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Dr. Z
Dr. Z, Psychologist
Category: Mental Health
Satisfied Customers: 10547
Experience:  Psy.D. in Clinical Forensic Psychology with a background in treating severe mental illnesses.
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16 y.o. Constant mind changing, minimal communication with closest family, history of majo

Customer Question

16 y.o. Constant mind changing, minimal communication with closest family, history of major depression.
Using Abilify. Severity of inconsistency increased after put on abilify.
Any suggestions
Submitted: 1 year ago.
Category: Mental Health
Expert:  Dr. Z replied 1 year ago.
*This website DOES NOT constitute treatment and only provides information and advice. For treatment (therapy and/or medications) you must go to a licensed professional in your area. Please note that anything said here is not private or confidential, as this is a public forum.
Hello, I am sorry that this 16 year old is experiencing these symptoms, I can understand why this would be disconcerting. I would like to ask a couple questions to get a better idea of the situation, so that I can better assist you.
1. You did not pose a question in your description, so what exactly is your mental health question that you require assistance with?
2. What dose of the Abilify is this individual currently on? Why was this individual prescribed Abilify? And is this individual using any other psychotropic medications?
Customer: replied 1 year ago.
What is possible diagnosis and prognosis for the problem. Does Psychotherapy is possible may help
Dose of Abilify was initially 10 mg (started in Feb 2015 for about 1 month) and after that slowly reduced to 2.5 mg (current dosage). Treating psychiatrist mentioned Bypolar.
Expert:  Dr. Z replied 1 year ago.
There are many possibilities for a diagnosis as Abilify is an atypical antipsychotic medication, but the since the only symptoms you have listed are constant "mind changing," and minimal communication with friends and family than a Major Depressive Disorder should be considered as the most likely diagnosis. There is also a possibility for Schizophrenia or another Psychotic Disorder if this individual is displaying Negative Symptoms, which describe behaviors of isolation, anhedonia, flat affect, low energy, and apathy. But if this individual does have a Major Depressive Disorder, why was he only being treated with Abilify as that medication is considered an augment to an antidepressant. Also if this individaul does have a Psychotic Disorder than the dose of Abilify is too low.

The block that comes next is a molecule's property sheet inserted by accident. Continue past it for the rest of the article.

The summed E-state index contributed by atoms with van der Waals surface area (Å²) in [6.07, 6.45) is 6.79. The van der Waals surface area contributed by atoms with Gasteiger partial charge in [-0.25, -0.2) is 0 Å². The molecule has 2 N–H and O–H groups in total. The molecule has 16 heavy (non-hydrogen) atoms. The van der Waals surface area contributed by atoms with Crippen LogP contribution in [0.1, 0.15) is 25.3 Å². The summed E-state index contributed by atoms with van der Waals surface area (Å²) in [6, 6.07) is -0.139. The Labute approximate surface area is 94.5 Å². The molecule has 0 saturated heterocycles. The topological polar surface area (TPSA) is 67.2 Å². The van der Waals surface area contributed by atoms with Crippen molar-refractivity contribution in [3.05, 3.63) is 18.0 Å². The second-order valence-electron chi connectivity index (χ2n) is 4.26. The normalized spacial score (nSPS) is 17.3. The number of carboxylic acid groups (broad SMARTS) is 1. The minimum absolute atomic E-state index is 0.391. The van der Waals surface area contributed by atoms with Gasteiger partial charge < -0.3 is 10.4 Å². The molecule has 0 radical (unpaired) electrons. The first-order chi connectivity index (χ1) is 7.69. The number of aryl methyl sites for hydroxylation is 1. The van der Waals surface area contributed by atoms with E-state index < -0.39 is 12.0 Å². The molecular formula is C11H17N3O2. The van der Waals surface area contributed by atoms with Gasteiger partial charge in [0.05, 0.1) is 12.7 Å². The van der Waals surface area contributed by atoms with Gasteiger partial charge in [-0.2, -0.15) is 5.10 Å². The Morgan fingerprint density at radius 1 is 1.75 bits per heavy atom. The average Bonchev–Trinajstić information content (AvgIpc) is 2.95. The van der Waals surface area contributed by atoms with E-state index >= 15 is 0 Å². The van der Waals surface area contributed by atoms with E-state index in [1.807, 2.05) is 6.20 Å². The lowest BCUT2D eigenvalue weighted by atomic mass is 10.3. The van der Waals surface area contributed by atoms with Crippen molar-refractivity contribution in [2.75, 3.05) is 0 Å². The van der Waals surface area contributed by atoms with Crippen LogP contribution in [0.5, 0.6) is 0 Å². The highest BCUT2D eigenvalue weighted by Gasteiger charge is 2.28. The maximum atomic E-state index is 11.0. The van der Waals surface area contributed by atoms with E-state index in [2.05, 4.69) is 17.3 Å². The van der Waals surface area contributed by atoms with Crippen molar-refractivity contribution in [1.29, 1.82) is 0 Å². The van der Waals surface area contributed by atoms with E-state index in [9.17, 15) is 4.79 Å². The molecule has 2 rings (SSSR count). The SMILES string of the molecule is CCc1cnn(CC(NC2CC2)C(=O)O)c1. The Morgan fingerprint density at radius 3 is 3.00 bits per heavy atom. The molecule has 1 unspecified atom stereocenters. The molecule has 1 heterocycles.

Concerning the Bipolar Disorder...Typically an individual with a true Bipolar Disorder will have cycles of Mania/Hypomania (symptoms include anger, irritability, increased energy, grandiosity, racing thoughts, pressured speech, less need for sleep, impulsiveness, and recklessness) that last for a few days to a few weeks. Than the individual will either go into a Euthymic State (normal mood functioning) for an indeterminate amount of time or a Depressive Cycle for a few months. If the individual goes into a Depressive Cycle, which lasts for a few months, than once the cycle is over the individual will either go to a Euthymic state or a Mania/Hypomania Cycle. Nearly 75-85 percent of people with Bipolar Disorder will have less than 3 Mania/Hypomania Cycles in a 12 month period, and anyone who has 3 or more Mania/Hypomania cycles in a 12 month period are considered rapid cycling. So far you have not described this level of behavior for this individual so it would not appear to be a Bipolar Disorder.
Overall a Major Depressive Disorder would be the most likely, but the initial treatment was not correct as a SSRI antidepressant should have been used first and a form of therapy called Cognitive Behavioral Therapy (CBT) should have been used as well. Depression can easily be resolved with the right treatment of an antidepressant and CBT therapy, than after a few weeks to a few months the medication can be stopped as the CBT techniques would have been fully ingrained and the depression would be resolved.
So I think this individual should be seen for a second opinion because the medication, symptoms, and the possibility of the psychiatrist saying this individual has Bipolar Disorder does not fit at all. I can only speculate as any diagnosis must be from a face to face evaluation, but with the two symptoms you mentioned a Depressive Disorder is the best fit.
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